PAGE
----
ii Data protection – video surveillance of workers

On 23 August 2018, in Case No. 2 AZR 133/18, the Federal Labour Court decided that the storage of image sequences from permissible open video surveillance is not rendered invalid by the passage of time, as long as prosecution by the employer is possible under substantive law. In this case, the employer dismissed an employee for stealing its property after reviewing CCTV footage that was over six months old. The Court ruled that an immediate analysis of video material is not required, and that, as long as the employer has a legitimate reason to do so, footage can be retained and reviewed at a later date.

iii Post-contractual non-compete covenant

In a decision of 31 January 2018 in Case No. 10 AZR 392/17, the Federal Labour Court confirmed its previous case law, according to which the post-contractual non-competition clause is a mutual contract. If the employer fails to pay the compensation even after setting a deadline, the employee can withdraw from the post-contractual non-competition clause. The motivation for making this declaration (alleged reaction of defiance) is not important, at least if the declaration was serious from the employer's point of view. However, since the non-competition clause constitutes a continuing obligation, rescission is only effective for the future.


i Employment relationship

There is no legal obligation to conclude an employment contract in writing. However, according to the Act on the Recording of Essential Employment Terms, the employer must lay down the essential agreed employment terms in writing, sign it and provide the employee with this record one month after commencement of the employment at the latest.

In any case, it is recommended to conclude a written employment contract to avoid disputes about the applicable terms of employment. Employers do not weaken their position by concluding a written employment contract because employees enjoy the same protection if there is only an oral agreement.

If the employer and employee conclude a fixed-term employment contract, the agreement on the fixed term needs to be in writing (i.e., a written agreement executed by both parties on the same copy of the contract) and must be concluded prior to the commencement of the work. Fixed-term employment contracts are permissible if the strict requirements stipulated in the Act on Part-Time and Fixed-Term Work are met. Without any specific reason being required, a fixed-term employment contract can be concluded for a maximum term of two years provided that the employee had not been employed by the same employer in the past three years. In addition, it is permissible to conclude fixed-term employment contracts where the fixed term is justified by objective reasons (e.g., the employee is engaged as a temporary substitute for an employee on parental leave).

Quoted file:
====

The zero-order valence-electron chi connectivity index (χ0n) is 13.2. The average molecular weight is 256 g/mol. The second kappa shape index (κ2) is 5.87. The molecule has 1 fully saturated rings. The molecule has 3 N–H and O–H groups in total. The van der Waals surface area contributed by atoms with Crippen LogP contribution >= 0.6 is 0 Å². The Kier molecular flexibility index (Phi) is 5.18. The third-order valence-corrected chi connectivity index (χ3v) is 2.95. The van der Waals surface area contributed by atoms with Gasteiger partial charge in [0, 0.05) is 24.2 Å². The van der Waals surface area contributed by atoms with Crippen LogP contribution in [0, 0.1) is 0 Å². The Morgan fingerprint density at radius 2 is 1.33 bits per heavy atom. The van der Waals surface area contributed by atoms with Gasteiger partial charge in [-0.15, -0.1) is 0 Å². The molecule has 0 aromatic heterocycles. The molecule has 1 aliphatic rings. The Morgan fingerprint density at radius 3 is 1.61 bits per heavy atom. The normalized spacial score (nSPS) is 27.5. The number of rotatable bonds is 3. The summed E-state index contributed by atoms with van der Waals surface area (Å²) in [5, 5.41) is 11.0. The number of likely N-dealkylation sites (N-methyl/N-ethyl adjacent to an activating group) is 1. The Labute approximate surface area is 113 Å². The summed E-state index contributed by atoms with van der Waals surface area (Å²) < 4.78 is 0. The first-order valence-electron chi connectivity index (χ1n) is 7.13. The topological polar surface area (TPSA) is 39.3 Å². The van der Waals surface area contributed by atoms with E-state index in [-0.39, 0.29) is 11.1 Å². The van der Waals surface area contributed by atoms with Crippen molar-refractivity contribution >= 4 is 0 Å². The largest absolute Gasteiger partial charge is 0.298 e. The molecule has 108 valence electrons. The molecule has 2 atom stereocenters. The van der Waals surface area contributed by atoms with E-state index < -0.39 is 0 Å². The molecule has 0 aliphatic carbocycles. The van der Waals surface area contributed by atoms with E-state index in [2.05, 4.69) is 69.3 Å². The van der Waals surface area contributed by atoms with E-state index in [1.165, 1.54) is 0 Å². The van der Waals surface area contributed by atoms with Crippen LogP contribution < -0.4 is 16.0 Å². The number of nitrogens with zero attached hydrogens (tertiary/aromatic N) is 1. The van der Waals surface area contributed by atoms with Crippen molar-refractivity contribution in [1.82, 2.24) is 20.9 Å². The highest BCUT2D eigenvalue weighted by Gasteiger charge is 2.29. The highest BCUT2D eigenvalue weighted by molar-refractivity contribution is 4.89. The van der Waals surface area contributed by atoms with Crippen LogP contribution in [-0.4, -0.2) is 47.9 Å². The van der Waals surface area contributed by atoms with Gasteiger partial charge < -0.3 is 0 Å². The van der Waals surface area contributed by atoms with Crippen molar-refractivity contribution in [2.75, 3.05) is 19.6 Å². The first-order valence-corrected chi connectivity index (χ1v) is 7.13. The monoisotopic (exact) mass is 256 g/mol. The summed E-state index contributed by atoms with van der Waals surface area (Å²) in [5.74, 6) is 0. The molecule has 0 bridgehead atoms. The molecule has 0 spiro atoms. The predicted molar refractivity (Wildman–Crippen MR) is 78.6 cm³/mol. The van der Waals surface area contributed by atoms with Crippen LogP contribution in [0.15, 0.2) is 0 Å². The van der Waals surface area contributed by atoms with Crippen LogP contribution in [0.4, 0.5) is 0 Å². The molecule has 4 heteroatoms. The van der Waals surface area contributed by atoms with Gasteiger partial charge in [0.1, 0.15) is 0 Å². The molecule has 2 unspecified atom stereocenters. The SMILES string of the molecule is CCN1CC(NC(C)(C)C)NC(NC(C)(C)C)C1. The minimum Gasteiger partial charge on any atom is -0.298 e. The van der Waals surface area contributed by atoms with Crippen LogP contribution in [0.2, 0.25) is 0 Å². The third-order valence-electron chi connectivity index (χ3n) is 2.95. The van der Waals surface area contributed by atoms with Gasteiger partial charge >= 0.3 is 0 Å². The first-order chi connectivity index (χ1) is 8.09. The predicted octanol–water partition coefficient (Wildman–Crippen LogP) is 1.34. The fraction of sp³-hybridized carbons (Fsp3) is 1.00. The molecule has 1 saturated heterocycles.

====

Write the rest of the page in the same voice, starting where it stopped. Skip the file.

Substantial changes to the employment contract or the terms of employment requires either the employee to give consent or the employer to issue a notice of termination with the option of altered conditions of employment. The employer and employee can mutually agree on an amendment or change of the employment contract or terms of employment at any time.

ii Probationary periods

The parties to an employment contract can agree on a maximum probationary period of six months. The statutory notice period during any agreed probationary period is two weeks. The employer and employee can contractually agree on a longer notice period.

iii Establishing a presence

A foreign company does not need to establish a subsidiary to hire employees, but can hire employees by itself. However, such a presence can qualify as a branch and would have to be entered in the commercial register. Also, the competent authority (usually the trade office or similar authority) needs to be informed of the intended start of a business. There are certain types of businesses that require a permit from the competent authority (e.g., credit institutions, insurance companies, insurance brokers and financial investment brokers).

The foreign company or branch has to apply for a company number with the employment agency. This number is necessary with regard to forwarding social security contributions to the competent authorities.

Employees employed in Germany are generally subject to compulsory statutory social security schemes. These are health insurance, long-term care insurance, pension insurance and unemployment insurance. Generally, the contributions to the statutory social security schemes are evenly split between employer and employee and amount to approximately 40 per cent of the gross monthly salary of the employee up to the social security contribution ceiling. The employer is liable for calculating the social security contributions, deducting the employee's portion thereof from his or her salary and forwarding it to the competent authority. Further, the employer has to calculate, withhold and pay wage tax for the account of the employee.

Foreign companies can engage independent contractors in Germany.


During the ongoing employment relationship, employees are bound by a statutory contractual non-compete obligation.

The employer and employee can agree on a post-contractual non-compete covenant with a maximum term of two years following termination of the employment relationship, if justified by the legitimate interests of the employer. The employee must be granted compensation amounting to at least half of the remuneration package last received by the employee for each year of the non-compete obligation.


i General principles

Wages and salaries are usually stipulated in the employment contract and collective bargaining agreement.